Eastern Religions

Essay by hoovercgUniversity, Master'sA+, May 2006

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"These and countless other moments in the lives of people around the world are threads of the tapestry we call "religion." The word is probably derived from the Latin, meaning "to tie back," to tie again." All of religion shares the goal of tying people back to something behind the surface of life-a greater reality, which lies beyond..." (Fisher, 2002).

Eastern Religion while different in some concepts from Western religion has become a portion and pieces to our modern life in the U.S. We see it, practice it and use it in many forms throughout America, many not even realizing that what they are doing are part of a religion and not just a new fad or tradition.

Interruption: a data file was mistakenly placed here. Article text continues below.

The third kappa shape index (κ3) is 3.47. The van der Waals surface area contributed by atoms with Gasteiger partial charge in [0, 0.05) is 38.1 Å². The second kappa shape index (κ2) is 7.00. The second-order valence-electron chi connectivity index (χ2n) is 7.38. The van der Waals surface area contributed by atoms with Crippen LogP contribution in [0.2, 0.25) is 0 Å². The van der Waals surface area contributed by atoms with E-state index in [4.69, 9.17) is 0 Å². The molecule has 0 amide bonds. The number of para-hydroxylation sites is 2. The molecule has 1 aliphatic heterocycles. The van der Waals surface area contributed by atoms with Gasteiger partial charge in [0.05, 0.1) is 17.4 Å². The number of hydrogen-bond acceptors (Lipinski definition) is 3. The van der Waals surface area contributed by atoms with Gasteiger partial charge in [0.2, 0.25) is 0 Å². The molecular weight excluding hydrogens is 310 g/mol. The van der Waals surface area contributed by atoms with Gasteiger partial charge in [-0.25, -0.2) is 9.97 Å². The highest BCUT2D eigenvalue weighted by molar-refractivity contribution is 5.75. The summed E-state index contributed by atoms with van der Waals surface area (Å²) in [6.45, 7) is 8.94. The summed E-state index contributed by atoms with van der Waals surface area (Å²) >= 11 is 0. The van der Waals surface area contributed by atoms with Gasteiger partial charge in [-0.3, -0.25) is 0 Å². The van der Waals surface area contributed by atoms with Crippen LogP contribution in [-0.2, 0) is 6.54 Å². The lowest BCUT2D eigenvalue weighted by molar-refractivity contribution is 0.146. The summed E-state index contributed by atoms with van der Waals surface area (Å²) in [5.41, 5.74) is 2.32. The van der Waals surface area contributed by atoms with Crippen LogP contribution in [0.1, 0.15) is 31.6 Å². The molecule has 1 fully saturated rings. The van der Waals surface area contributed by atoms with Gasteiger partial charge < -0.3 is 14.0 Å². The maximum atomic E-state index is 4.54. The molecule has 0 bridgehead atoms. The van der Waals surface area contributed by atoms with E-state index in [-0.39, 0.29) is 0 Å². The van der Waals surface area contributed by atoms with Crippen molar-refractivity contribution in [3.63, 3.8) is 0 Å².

Arrival in North America

Hinduism and America shook hands about 90 years ago. Hinduisms first real wave of people on American shores was in 1893 when "the dynamic Swami Vivekananda electrified a Parliament of Religions audience in Chicago with the high-altitude flights of Vedanta".

(HinduismToday.com, 1983) The Swami clashed heads on with the American Christian resistance of Hinduism in the US. Americans of that era viewed the arrival of Hindus on their territory as a breach of their Protestant promised land.

During the past 30 years Hinduism has been more recognized as an accepted religion in America. The cross-pollination Swami Vivekananda touched off between Hinduism and America has grown into a multi-branched tree that stretches across the entirety of American mainstream life with Karma, reincarnation, yoga and guru are household words and concepts. Meditation techniques form a regular part of millions of American's lives, while Holistic havens combine hatha yoga physiology, breath control, vegetarian nutrition, yogic psychology and biofeedback machines to rejuvenate and remake America's overstressed and over-indulged bodies and minds. (HinduismToday, 1983) All over America Hindu temples are being...